Access to larger and more competitive markets creates incentives for managers to improve the organisations and introduce more structured and data-driven managerial practices. Returns from improving managerial practices have higher payoffs when firms transact in larger and more competitive markets. Consistent with this idea, Mexican firms that are closer to the US border tend to be significantly better managed (see Figure 4). However, this association holds only for manufacturing firms in panel (a) and is stronger for such firms in sectors that are more export oriented. Services firms, typically producing non-tradables, are not influenced by the proximity to the US market. Instead, they are affected by the size and competitiveness of the local markets. For services firms, what matters is the proximity to larger and richer metropolitan markets, as shown in panel (b).
Access to the relevant market (the US market for manufacturing firms and local markets for services) also leads to stronger selection forces. Proximity to the US border increases the size-management relationship for manufacturing firms, but not for services. On the other hand, local market size strengthens the size-management relationship for services firms, while the same is not observed for manufacturing. These results point to an important role of market frictions on reallocation.
Figure 4 Management scores by state
Notes: 6,643 observations on Mexican manufacturing; 17,684 observations on Mexican services. Authors' calculations with data from ENAPROCE 2015 and 2018, INEGI.
Institutions play a key role in determining how markets function and generating incentives for firms to improve their organisation. As shown by Akcigit et al. (2021) and Iacovone et al. (2019), better institutions, measured by the strength of the local contracting environment or levels of trust, lead firms to be more likely to hire external (non-family related) professional managers. This has implications for the quality of management levels as these managers tend, on average, to be better than family-related managers (Lemos and Scur 2018).
In the case of Mexico, as recently suggested by Levy (2018), contract enforcement is a crucial factor associated with market distortions and misallocation. In line with these results, we find that institutional weaknesses are associated with a smaller impact of management on firm size. In the presence of lower levels of contract enforcement, higher levels of crime or corruption, better-managed firms are less capable of benefiting from their superior management and, consequently, of growing.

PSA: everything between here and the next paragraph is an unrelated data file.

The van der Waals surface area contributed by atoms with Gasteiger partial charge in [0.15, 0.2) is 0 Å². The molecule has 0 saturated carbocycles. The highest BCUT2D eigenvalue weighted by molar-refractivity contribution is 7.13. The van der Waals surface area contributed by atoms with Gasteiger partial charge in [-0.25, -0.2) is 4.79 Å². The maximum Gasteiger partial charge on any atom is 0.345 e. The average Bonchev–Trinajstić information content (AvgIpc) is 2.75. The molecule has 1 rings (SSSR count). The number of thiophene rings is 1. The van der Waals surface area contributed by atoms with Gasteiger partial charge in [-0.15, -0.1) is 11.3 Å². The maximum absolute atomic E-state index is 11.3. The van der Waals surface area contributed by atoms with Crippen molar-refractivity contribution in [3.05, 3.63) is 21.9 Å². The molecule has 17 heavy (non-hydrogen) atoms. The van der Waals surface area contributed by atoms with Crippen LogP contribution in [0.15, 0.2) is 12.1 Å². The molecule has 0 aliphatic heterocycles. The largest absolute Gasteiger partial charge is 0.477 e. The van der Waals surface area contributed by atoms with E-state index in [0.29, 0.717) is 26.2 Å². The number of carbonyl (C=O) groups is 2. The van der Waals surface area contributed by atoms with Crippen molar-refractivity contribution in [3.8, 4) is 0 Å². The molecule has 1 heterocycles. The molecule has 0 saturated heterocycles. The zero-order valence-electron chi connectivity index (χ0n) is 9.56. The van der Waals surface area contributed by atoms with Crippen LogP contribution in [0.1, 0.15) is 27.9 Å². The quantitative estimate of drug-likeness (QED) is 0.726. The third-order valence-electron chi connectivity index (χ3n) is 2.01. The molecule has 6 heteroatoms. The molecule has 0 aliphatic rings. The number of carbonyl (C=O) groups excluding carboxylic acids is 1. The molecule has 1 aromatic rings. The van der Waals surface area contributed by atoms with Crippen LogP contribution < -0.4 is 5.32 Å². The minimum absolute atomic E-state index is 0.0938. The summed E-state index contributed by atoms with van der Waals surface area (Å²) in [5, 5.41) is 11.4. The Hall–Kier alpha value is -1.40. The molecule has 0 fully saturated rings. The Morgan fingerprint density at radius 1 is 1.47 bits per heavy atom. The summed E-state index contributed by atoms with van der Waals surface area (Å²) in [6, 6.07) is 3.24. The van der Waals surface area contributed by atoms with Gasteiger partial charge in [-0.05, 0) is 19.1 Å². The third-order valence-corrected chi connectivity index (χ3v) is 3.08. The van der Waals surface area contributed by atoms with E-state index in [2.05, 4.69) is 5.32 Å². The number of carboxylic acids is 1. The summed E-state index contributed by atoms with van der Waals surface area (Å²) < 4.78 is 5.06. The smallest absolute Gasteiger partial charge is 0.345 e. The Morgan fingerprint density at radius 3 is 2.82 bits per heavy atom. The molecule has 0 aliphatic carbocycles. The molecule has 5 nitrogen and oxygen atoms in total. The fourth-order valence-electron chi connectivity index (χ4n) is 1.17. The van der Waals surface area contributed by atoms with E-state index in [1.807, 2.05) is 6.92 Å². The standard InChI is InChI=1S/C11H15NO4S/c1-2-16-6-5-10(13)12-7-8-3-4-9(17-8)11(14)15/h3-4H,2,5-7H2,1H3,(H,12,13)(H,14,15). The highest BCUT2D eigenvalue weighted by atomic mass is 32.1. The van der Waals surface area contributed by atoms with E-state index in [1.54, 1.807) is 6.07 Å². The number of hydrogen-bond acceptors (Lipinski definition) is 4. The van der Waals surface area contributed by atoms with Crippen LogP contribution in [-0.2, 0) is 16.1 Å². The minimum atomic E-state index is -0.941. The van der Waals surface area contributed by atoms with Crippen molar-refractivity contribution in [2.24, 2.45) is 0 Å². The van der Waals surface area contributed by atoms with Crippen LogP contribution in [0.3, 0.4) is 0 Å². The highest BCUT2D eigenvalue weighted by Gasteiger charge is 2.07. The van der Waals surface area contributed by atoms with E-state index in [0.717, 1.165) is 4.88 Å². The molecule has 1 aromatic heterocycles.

Figure 5 Institutions as sources of misallocation
Notes: 6,643 observations on Mexican manufacturing; 17,684 observations on Mexican services
Our results have implications for policymakers in developing countries as they highlight a specific channel through which distortions lead to lower economic performance. Misallocation means lower aggregate management quality and productivity, and less incentive to improve. Expanding market access, promoting contestable local markets, as well as improving contract enforcement, reducing crime and corruption, are key mechanisms to improve firms' organization and performance. These types of structural and market-driven interventions complement well those more short-term interventions discussed in previous columns suggesting that, even in the presence of market distortions, it is possible to improve management with targeted consulting services supporting firms either individually (Bloom et al. 2013, Bruhn et al. 2018) or even better through group consulting (Iacovone et al. 2022). Given the results of recent work by Cette et al (2020) and Patnaik et al. (2021) showing that better-managed firms not only are more productive but also more resilient in the face of shocks such as those due to the Great Recession and COVID-19, we think the agenda of improving managerial practices is especially timely, and that our results point to specific areas of reforms to create the appropriate incentives for firms to improve their management and productivity.